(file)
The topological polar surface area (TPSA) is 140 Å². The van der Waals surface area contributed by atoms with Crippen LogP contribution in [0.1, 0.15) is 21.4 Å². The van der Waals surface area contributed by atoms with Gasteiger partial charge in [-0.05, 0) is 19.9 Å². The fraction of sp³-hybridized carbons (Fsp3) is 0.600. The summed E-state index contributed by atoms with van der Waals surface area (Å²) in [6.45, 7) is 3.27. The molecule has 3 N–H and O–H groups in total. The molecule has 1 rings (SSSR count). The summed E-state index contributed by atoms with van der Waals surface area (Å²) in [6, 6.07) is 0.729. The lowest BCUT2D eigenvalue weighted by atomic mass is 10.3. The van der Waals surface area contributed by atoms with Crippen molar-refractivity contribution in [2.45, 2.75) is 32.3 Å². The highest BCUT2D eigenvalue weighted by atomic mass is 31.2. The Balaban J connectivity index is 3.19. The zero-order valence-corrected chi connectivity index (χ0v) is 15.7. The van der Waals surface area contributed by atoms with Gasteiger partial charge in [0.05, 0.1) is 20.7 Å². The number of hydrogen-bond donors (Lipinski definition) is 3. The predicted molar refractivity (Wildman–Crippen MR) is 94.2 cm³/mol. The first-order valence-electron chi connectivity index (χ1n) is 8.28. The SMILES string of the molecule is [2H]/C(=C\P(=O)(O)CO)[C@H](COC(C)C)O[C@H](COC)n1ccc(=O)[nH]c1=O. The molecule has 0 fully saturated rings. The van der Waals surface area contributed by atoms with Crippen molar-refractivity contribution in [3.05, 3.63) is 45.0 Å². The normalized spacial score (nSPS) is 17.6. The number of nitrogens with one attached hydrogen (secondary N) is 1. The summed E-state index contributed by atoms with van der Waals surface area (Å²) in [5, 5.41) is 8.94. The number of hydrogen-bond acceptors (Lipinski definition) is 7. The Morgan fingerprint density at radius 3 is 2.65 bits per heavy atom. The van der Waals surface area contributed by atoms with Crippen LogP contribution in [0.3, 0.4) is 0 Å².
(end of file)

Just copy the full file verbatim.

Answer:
The topological polar surface area (TPSA) is 140 Å². The van der Waals surface area contributed by atoms with Crippen LogP contribution in [0.1, 0.15) is 21.4 Å². The van der Waals surface area contributed by atoms with Gasteiger partial charge in [-0.05, 0) is 19.9 Å². The fraction of sp³-hybridized carbons (Fsp3) is 0.600. The summed E-state index contributed by atoms with van der Waals surface area (Å²) in [6.45, 7) is 3.27. The molecule has 3 N–H and O–H groups in total. The molecule has 1 rings (SSSR count). The summed E-state index contributed by atoms with van der Waals surface area (Å²) in [6, 6.07) is 0.729. The lowest BCUT2D eigenvalue weighted by atomic mass is 10.3. The van der Waals surface area contributed by atoms with Crippen molar-refractivity contribution in [2.45, 2.75) is 32.3 Å². The highest BCUT2D eigenvalue weighted by atomic mass is 31.2. The Balaban J connectivity index is 3.19. The zero-order valence-corrected chi connectivity index (χ0v) is 15.7. The van der Waals surface area contributed by atoms with Gasteiger partial charge in [0.05, 0.1) is 20.7 Å². The number of hydrogen-bond donors (Lipinski definition) is 3. The predicted molar refractivity (Wildman–Crippen MR) is 94.2 cm³/mol. The first-order valence-electron chi connectivity index (χ1n) is 8.28. The SMILES string of the molecule is [2H]/C(=C\P(=O)(O)CO)[C@H](COC(C)C)O[C@H](COC)n1ccc(=O)[nH]c1=O. The molecule has 0 fully saturated rings. The van der Waals surface area contributed by atoms with Crippen molar-refractivity contribution in [3.05, 3.63) is 45.0 Å². The normalized spacial score (nSPS) is 17.6. The number of nitrogens with one attached hydrogen (secondary N) is 1. The summed E-state index contributed by atoms with van der Waals surface area (Å²) in [5, 5.41) is 8.94. The number of hydrogen-bond acceptors (Lipinski definition) is 7. The Morgan fingerprint density at radius 3 is 2.65 bits per heavy atom. The van der Waals surface area contributed by atoms with Crippen LogP contribution in [0.3, 0.4) is 0 Å².